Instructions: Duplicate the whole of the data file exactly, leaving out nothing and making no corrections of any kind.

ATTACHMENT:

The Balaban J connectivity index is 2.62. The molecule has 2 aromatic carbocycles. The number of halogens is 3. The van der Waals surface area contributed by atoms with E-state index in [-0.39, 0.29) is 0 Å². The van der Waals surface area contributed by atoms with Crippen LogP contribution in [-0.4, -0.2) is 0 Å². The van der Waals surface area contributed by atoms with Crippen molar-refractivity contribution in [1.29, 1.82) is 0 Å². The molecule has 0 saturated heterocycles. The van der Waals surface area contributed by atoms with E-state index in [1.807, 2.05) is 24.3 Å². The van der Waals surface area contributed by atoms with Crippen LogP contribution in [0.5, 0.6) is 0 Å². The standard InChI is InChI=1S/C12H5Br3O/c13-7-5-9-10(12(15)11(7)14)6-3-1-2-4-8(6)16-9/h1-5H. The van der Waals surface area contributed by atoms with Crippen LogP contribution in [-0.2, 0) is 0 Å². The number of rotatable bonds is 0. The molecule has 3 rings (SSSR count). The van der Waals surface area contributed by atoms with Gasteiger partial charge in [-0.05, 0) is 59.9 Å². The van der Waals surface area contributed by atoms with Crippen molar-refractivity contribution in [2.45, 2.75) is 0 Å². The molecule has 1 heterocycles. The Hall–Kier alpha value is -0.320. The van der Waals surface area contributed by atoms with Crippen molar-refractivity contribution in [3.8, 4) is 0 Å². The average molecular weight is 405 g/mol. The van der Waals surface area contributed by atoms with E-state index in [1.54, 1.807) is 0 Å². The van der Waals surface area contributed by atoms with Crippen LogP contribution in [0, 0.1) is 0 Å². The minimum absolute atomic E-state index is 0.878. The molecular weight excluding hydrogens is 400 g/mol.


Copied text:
The Balaban J connectivity index is 2.62. The molecule has 2 aromatic carbocycles. The number of halogens is 3. The van der Waals surface area contributed by atoms with E-state index in [-0.39, 0.29) is 0 Å². The van der Waals surface area contributed by atoms with Crippen LogP contribution in [-0.4, -0.2) is 0 Å². The van der Waals surface area contributed by atoms with Crippen molar-refractivity contribution in [1.29, 1.82) is 0 Å². The molecule has 0 saturated heterocycles. The van der Waals surface area contributed by atoms with E-state index in [1.807, 2.05) is 24.3 Å². The van der Waals surface area contributed by atoms with Crippen LogP contribution in [0.5, 0.6) is 0 Å². The standard InChI is InChI=1S/C12H5Br3O/c13-7-5-9-10(12(15)11(7)14)6-3-1-2-4-8(6)16-9/h1-5H. The van der Waals surface area contributed by atoms with Crippen LogP contribution in [-0.2, 0) is 0 Å². The number of rotatable bonds is 0. The molecule has 3 rings (SSSR count). The van der Waals surface area contributed by atoms with Gasteiger partial charge in [-0.05, 0) is 59.9 Å². The van der Waals surface area contributed by atoms with Crippen molar-refractivity contribution in [2.45, 2.75) is 0 Å². The molecule has 1 heterocycles. The Hall–Kier alpha value is -0.320. The van der Waals surface area contributed by atoms with Crippen molar-refractivity contribution in [3.8, 4) is 0 Å². The average molecular weight is 405 g/mol. The van der Waals surface area contributed by atoms with E-state index in [1.54, 1.807) is 0 Å². The van der Waals surface area contributed by atoms with Crippen LogP contribution in [0, 0.1) is 0 Å². The minimum absolute atomic E-state index is 0.878. The molecular weight excluding hydrogens is 400 g/mol.